FTC settles charges with used-car dealerships over recall disclosures
Previous settlement agreements with GM, other dealers also approved
Three of the nation’s 20 largest used-car dealership groups agreed to settle charges that they failed to adequately disclose that some vehicles they sold had safety recalls and were not repaired, the Federal Trade Commission said today.
CarMax Inc., Asbury Automotive Group and West-Herr Automotive Group each agreed to settle charges laid out in complaints by the FTC, which cite examples of the groups advertising thorough inspections of used cars that had unrepaired defects that were not properly disclosed.
The FTC also said today that it gave final approval to consent orders reached in January with General Motors, Lithia Motors Inc. and Jim Koons Automotive Cos. for similar allegations.
Including those agreements, the FTC over the past 11 months has entered consent orders with five of the 19 largest used-car dealership groups in the U.S., as well as GM, stemming from charges they misled consumers about used vehicles under recall.
The consent orders, announced today, approved by the FTC in a 3-0 vote and subject to final approval following a 30-day public comment period, would require CarMax, Asbury and West-Herr to mail customers dating back to July 1, 2013, that their vehicle could be under a recall, the FTC said.
The groups would also be banned from “misrepresenting whether there is or is not an open recall for safety issues for any used motor vehicle, whether they repair such vehicles, and any other material fact about the safety of the used vehicles they advertise for sale,” the commission said in a news release.
“Although the commission’s enforcement actions against individual companies cannot substitute for legislative solutions, they provide important protections for consumers to help ensure that they can make informed and safer purchasing decisions in the used car marketplace,” the FTC said in a statement.
The CarMax complaint cites, among other examples, a TV commercial that espouses the company’s used-car inspections but only mentions that some vehicles are under an open safety recall in small type for three seconds. The FTC said some of those vehicles were under recall for problems stemming from the GM ignition-switch crisis and the massive Takata airbag recall.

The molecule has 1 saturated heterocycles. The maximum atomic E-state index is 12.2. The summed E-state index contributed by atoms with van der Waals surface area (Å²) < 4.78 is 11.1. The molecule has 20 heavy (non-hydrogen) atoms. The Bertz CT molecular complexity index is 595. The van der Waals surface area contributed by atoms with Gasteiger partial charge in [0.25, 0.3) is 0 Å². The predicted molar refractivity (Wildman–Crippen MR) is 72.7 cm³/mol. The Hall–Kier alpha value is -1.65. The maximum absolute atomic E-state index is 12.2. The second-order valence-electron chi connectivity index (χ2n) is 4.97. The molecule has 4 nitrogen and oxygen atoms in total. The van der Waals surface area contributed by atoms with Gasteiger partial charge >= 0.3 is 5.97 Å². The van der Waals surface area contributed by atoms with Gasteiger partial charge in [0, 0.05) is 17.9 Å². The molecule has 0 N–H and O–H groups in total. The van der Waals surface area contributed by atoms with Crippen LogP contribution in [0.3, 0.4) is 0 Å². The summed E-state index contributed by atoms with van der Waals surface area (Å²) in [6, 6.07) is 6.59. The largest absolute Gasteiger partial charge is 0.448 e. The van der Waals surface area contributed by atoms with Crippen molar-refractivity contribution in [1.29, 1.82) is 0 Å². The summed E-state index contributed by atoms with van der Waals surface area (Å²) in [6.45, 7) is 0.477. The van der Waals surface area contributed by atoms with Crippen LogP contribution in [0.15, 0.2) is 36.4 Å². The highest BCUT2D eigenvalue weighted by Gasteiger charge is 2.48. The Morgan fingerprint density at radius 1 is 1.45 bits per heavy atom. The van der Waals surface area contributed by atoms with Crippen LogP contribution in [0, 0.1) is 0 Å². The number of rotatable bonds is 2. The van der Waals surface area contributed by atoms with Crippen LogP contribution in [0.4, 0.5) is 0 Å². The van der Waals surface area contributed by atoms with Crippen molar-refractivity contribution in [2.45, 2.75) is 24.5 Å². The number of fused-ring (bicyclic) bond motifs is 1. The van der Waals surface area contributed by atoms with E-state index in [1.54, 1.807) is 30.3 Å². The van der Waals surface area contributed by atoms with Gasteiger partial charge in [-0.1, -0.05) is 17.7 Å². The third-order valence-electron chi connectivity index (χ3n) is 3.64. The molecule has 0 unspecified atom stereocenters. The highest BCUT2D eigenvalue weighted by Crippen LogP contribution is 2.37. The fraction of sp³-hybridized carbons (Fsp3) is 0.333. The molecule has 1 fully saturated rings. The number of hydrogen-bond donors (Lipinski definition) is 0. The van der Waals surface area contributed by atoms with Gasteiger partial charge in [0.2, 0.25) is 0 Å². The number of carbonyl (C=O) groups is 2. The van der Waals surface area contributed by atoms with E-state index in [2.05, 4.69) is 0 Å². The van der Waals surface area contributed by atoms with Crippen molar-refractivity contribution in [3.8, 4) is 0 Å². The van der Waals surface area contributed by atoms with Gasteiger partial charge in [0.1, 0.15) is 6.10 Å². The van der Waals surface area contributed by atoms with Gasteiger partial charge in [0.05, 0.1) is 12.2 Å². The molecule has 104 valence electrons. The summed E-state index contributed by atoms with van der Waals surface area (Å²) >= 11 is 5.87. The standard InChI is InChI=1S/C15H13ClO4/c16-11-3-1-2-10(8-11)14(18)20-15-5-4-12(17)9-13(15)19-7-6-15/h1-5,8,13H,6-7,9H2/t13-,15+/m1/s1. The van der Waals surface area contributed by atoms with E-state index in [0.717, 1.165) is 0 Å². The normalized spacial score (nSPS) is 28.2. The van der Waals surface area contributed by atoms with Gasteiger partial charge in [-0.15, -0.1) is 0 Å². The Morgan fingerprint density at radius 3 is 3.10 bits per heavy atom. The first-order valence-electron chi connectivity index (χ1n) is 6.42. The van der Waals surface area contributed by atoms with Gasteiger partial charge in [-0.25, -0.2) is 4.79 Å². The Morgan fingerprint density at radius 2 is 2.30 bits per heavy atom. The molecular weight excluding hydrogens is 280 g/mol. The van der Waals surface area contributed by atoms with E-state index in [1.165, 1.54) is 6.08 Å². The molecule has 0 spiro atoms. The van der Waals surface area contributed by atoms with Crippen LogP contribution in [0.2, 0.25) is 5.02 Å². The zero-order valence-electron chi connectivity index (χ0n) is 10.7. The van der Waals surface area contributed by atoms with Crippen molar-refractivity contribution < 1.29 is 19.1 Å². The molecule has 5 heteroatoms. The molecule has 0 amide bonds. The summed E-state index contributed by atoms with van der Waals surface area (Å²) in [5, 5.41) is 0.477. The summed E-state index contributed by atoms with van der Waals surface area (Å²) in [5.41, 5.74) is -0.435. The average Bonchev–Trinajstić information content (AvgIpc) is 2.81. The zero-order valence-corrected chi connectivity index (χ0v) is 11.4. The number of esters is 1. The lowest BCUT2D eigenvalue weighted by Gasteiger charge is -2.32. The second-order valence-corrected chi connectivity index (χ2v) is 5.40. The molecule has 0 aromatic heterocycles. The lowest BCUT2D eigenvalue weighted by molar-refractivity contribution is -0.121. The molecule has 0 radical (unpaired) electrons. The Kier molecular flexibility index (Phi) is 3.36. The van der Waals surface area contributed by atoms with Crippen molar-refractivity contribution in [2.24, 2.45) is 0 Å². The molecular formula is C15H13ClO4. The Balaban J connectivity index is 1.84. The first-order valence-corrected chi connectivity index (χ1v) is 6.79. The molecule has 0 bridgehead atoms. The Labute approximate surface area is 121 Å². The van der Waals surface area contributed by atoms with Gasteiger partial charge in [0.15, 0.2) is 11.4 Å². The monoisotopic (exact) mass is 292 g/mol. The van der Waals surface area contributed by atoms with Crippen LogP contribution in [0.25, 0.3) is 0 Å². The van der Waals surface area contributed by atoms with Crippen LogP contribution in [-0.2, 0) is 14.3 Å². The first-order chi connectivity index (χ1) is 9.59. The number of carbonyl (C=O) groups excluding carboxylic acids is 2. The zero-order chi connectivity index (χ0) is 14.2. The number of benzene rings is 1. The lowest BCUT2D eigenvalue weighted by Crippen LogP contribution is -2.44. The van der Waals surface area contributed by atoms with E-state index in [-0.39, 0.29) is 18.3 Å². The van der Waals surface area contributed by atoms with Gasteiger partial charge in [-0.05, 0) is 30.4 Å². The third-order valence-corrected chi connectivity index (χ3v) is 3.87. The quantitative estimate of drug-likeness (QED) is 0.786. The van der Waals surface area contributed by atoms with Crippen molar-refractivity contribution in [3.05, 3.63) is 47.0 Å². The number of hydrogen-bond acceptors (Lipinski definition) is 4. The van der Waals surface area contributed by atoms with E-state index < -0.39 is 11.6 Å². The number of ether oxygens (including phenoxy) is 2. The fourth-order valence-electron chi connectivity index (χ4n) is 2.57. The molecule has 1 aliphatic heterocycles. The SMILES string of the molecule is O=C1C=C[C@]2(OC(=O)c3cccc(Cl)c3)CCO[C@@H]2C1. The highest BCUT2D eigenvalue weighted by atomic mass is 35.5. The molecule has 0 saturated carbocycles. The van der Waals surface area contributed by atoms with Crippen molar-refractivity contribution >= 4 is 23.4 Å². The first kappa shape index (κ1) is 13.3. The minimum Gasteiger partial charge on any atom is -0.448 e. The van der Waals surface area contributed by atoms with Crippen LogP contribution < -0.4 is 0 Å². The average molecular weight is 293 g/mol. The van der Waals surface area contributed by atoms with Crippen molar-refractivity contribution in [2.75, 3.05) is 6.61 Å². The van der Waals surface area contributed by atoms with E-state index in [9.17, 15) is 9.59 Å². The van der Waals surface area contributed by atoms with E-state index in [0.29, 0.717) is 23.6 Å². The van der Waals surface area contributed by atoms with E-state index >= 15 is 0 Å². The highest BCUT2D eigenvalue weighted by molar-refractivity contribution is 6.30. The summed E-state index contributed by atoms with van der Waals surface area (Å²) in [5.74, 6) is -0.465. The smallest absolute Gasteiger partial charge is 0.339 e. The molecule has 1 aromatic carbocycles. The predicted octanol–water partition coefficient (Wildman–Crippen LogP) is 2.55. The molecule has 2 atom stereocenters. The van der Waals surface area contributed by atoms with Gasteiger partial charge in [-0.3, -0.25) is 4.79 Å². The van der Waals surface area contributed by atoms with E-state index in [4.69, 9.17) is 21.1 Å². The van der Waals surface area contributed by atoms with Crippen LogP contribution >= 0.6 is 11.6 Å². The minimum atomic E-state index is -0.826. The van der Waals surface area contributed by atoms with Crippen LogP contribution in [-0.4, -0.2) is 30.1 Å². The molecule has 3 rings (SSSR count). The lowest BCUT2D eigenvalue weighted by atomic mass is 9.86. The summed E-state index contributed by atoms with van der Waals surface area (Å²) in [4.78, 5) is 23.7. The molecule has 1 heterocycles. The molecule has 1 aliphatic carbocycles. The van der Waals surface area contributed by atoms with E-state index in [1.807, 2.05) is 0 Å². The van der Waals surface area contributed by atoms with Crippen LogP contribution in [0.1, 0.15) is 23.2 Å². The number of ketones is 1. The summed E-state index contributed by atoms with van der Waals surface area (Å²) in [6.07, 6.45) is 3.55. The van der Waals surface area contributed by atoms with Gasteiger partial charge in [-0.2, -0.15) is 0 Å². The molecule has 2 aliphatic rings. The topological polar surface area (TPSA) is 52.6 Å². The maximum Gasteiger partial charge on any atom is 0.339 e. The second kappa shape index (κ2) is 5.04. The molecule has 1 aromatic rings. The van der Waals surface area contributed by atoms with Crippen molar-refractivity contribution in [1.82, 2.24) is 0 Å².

CarMax, the largest used-car retailer in the U.S., said in a statement that it would modify “some language” about recalls in future advertising and won’t pay fines.
“We will continue to make enhancements to our comprehensive recall disclosure program,” CarMax COO Cliff Wood said.
The FTC’s complaints against Asbury and West-Herr are similar to those against CarMax, citing claims that the companies touted used vehicles for sale that underwent inspections without properly disclosing that some were under recalls for potentially dangerous defects.
“The inquiry arose from the use of the word ‘rigorous’ on a webpage of the auto group’s website during a 15-month period in 2014-15 and the requested changes were adopted almost two years ago,” West-Herr COO Jed Hunter said in an emailed statement. “During its review of the advertising, the FTC did not identify any used vehicles sold with serious defects.”
A request for comment from Asbury was not immediately returned.
According to the Automotive News Data Center, Asbury was the seventh-largest used retailer in the U.S. in 2015 based on total unit sales, while West-Herr was ranked 19th.
GM, Lithia, Koons deals
The consent orders follow the three agreements it reached with GM, Lithia and Jim Koons earlier this year. Those agreements, in which the companies do not admit wrongdoing and do not contain fines, stem from charges by the FTC that the companies misled customers by failing to disclose that some used cars were under recalls.
The final approval of those three consent orders came under fire today from the group Advocates for Highway and Auto Safety, which claims the FTC is in effect continuing to allow dealerships to advertise unrepaired vehicles under recall as safe.
“Today’s decision by the [FTC] was a repudiation of their statutory duty to protect consumers,” said Cathy Chase, the group’s vice president of government affairs, in a statement. “By finalizing consent orders with [GM] and the Lithia and Koons dealership chains … consumers are duped and safety is jeopardized. The FTC also issued similar proposed consent orders to CarMax, Asbury Automotive Group and West-Herr Automotive Group.”
In statements to Automotive News earlier this year, GM and Lithia said they implemented changes to their used-car programs following the orders, while Koons said it provides Carfax vehicle history reports for each used vehicle it lists for sale online.
Lithia ranks No. 6 on the Automotive News list of the largest used-car dealership groups, while Jim Koons ranks No. 12.
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